THE US SECURITIES AND EXCHANGE COMMISSION has revealed that hackers broke into one of its systems and swaggered off with sensitive information about companies that they could have used to make an illegal gain.
Edgar, the SEC's company filings database, which has some 21 million filings within was breached in 2016, according to the agency, an incident that lit a fire under the ass of the outfit. It has just come out with a statement this week, but the SEC said that this is all part of its ongoing commitment to cyber security… something that it presumably did not have in place in 2016.
"Cybersecurity is critical to the operations of our markets and the risks are significant and, in many cases, systemic," said SEC chairman Jay Clayton. "We must be vigilant. We also must recognize—in both the public and private sectors, including the SEC—that there will be intrusions, and that a key component of cyber risk management is resilience and recovery."
Nice one Jay. The SEC statement is ridiculously long. In it, Clayton explains that he put the security push into effect in 2017, and what sort of things the SEC deals with and worries about these days.
"Notwithstanding our efforts to protect our systems and manage cybersecurity risk, in certain cases, cyber threat actors have managed to access or misuse our systems. In August 2017, the Commission learned that an incident previously detected in 2016 may have provided the basis for illicit gain through trading," he explained.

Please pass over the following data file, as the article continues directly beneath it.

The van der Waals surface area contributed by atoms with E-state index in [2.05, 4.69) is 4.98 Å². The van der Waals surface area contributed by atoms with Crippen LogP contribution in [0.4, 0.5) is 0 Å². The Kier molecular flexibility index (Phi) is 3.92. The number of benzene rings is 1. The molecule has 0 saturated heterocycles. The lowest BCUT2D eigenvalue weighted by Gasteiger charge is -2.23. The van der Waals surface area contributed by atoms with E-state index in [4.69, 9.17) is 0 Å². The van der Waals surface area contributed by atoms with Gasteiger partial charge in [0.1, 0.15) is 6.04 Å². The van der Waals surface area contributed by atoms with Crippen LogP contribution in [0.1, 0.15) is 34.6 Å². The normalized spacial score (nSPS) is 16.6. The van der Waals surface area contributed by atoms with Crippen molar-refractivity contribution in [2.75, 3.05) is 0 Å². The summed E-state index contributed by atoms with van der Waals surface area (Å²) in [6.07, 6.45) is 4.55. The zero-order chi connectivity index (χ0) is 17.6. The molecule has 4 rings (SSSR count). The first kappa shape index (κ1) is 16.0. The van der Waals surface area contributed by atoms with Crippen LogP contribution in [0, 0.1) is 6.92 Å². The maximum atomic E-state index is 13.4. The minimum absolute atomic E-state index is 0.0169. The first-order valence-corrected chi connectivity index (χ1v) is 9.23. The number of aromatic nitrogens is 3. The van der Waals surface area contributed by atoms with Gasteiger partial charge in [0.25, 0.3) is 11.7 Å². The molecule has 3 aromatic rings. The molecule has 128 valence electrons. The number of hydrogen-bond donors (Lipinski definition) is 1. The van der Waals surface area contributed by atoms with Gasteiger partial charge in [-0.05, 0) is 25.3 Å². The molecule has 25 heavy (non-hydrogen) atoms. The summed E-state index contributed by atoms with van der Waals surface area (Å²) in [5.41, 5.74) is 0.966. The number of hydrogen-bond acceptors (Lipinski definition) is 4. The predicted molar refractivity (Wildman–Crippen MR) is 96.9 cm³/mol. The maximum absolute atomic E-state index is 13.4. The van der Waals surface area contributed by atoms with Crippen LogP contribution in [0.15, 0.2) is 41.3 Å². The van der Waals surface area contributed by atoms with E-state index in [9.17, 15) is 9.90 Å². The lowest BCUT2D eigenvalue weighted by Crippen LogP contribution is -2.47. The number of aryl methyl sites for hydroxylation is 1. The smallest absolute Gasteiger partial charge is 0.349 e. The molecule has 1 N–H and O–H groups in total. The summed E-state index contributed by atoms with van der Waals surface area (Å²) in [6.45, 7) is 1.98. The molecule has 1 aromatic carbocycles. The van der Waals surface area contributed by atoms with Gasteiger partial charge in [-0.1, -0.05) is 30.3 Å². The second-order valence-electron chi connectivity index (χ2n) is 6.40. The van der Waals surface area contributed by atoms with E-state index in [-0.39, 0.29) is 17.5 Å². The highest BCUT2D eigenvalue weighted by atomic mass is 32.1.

"Specifically, a software vulnerability in the test filing component of our EDGAR system, which was patched promptly after discovery, was exploited and resulted in access to nonpublic information. We believe the intrusion did not result in unauthorized access to personally identifiable information, jeopardize the operations of the Commission, or result in systemic risk. Our investigation of this matter is ongoing,"
This is not the only problem that the SEC faces. It has also identified that some laptops that may have contained important sensitive information are unaccounted for and that staffers are sometimes sharing work information via personal email accounts
The SEC may take some consolation from the fact that it is not the only baggy federal agency around because the Office of Personnel Management got banged for the records of millions of people just two years ago. µ
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